Climate Change and Human Health: Two Faces of The Same Coin

_Drought 2019__.jpeg

(Unsplash, 2019)

This article was exclusively written for The European Sting by Mr. Ahmed Al-Zubaidi, a 5th year Medical student at HUCOM, Al-Mukalla, Yemen. He is affiliated to the International Federation of Medical Students Associations (IFMSA), cordial partner of The Sting. The opinions expressed in this piece belong strictly to the writer and do not necessarily reflect IFMSA’s view on the topic, nor The European Sting’s one.


“Should health be in the center of the discussion about Climate Change?” Yes! Climate change does impact human health, both directly and indirectly, and many scientific studies have proven this to be the case. Examples of climate change’s effects on human health vary from its induction of infectious diseases to how climate change alters human health by means of dietary deprivation.

The latter could also be associated with environmental catastrophies, which play a role in influencing food production and other dietary resources. In addition, certain studies also discuss how climate change and global warming could confer human vulnerability, which links to the relationship between our health and changes in climate.

Climate change has been associated with alterations of the normal temperatures, and more so with increases in temperatures. These increases in temperature affect factors such as the presence of disease-causing pathogens, their carriers, and the ease by which these pathogens are transmitted. For instance, vectors such as insects are highly active in rising temperatures, which provide optimum conditions for their reproduction.

This in return leads to higher incidence of infections mediated by insect-carried pathogens. Diseases caused by insect-carried pathogens have been shown to correspond to shifts in climate. Such shifts could also render the environment inhospitable for growth of crops and domesticated animals and could impact the over-production of goods.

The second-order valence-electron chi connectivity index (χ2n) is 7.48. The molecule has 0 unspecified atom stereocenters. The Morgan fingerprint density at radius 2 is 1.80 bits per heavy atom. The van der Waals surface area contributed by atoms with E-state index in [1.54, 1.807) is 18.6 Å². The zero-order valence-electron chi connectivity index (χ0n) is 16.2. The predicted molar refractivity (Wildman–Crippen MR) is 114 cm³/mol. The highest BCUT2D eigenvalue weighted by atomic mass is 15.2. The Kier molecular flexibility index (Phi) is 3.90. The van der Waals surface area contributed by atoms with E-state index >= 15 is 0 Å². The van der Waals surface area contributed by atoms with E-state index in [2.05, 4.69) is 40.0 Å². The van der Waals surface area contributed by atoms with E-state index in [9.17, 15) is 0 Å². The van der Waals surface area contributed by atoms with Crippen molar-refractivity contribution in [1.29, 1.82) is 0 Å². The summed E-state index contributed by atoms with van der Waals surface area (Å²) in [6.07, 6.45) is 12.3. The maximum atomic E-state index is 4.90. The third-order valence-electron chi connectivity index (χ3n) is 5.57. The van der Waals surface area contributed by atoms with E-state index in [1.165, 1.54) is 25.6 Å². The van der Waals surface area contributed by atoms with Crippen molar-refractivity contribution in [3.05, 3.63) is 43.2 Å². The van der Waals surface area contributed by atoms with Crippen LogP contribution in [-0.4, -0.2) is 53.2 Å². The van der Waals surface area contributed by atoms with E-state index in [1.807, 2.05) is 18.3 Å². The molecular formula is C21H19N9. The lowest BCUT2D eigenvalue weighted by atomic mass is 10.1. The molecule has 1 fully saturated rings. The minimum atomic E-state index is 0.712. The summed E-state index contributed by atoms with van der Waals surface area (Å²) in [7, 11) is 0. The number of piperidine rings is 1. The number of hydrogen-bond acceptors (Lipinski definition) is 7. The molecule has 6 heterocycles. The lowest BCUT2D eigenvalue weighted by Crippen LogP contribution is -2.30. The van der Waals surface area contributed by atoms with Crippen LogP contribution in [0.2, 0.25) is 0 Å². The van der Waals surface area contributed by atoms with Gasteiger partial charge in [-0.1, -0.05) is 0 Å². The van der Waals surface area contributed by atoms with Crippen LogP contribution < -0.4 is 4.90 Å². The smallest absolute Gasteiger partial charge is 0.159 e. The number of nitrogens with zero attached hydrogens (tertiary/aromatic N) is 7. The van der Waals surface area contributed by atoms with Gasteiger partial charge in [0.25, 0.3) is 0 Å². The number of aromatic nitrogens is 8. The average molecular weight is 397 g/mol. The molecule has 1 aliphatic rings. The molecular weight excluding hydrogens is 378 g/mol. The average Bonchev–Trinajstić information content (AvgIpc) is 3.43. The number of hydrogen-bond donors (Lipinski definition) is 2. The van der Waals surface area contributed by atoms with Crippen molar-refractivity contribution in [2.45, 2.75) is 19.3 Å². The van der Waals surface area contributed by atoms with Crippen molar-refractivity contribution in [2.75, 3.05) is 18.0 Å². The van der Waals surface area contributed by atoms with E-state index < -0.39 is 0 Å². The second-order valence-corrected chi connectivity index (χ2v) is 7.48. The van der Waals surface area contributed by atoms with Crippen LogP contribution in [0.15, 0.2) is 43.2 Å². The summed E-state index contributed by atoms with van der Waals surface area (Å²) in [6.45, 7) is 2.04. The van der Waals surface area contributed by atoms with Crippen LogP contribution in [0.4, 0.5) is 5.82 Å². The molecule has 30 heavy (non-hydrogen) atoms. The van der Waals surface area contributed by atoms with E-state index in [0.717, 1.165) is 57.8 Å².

This presents a challenge that is more drastic in the case of third-world countries and can today be observed in countries such as Somalia, which is currently undergoing a disastrous drought. Such drops in agriculture, in most cases, give rise to certain deficiencies in diet, which also confer vulnerability to infections and the progression of diet-related illnesses.

Impacts of climate change on human health nowadays dominate in poor countries, and a relevant example is seen in Yemen. Yemen has recently had a cholera outbreak, which is an infection that is not necessarily difficult to control if preventative measures were provided.

The Yemeni people are also prone to other infections such as malaria and dengue. Although these outbreaks are currently being correlated with the political and economical conditions of the country, particularly the on-going war with Saudi Arabia, several research studies suggest that such outbreaks are prominent markers of an everchanging climate and human maladaptability to such changes.

This however does not aim to victimize underdeveloped countries such as Yemen or Somalia, but rather to predict that people living in such countries seldom survive the previously mentioned hazards and suffer a more amplified outcome.

In conclusion, because climate plays an important role in mediating factors that contribute and alter human health, health therefore must be centered in climate change discussions. Variations in climate contribute to alterations in the prevalence of contagious diseases, and the agricultural status of a population, which correlate with human health.

Examples of the association between human health and climate change exist today in underdeveloped countries, and such countries face stronger challenges to combat such impacts to human health.

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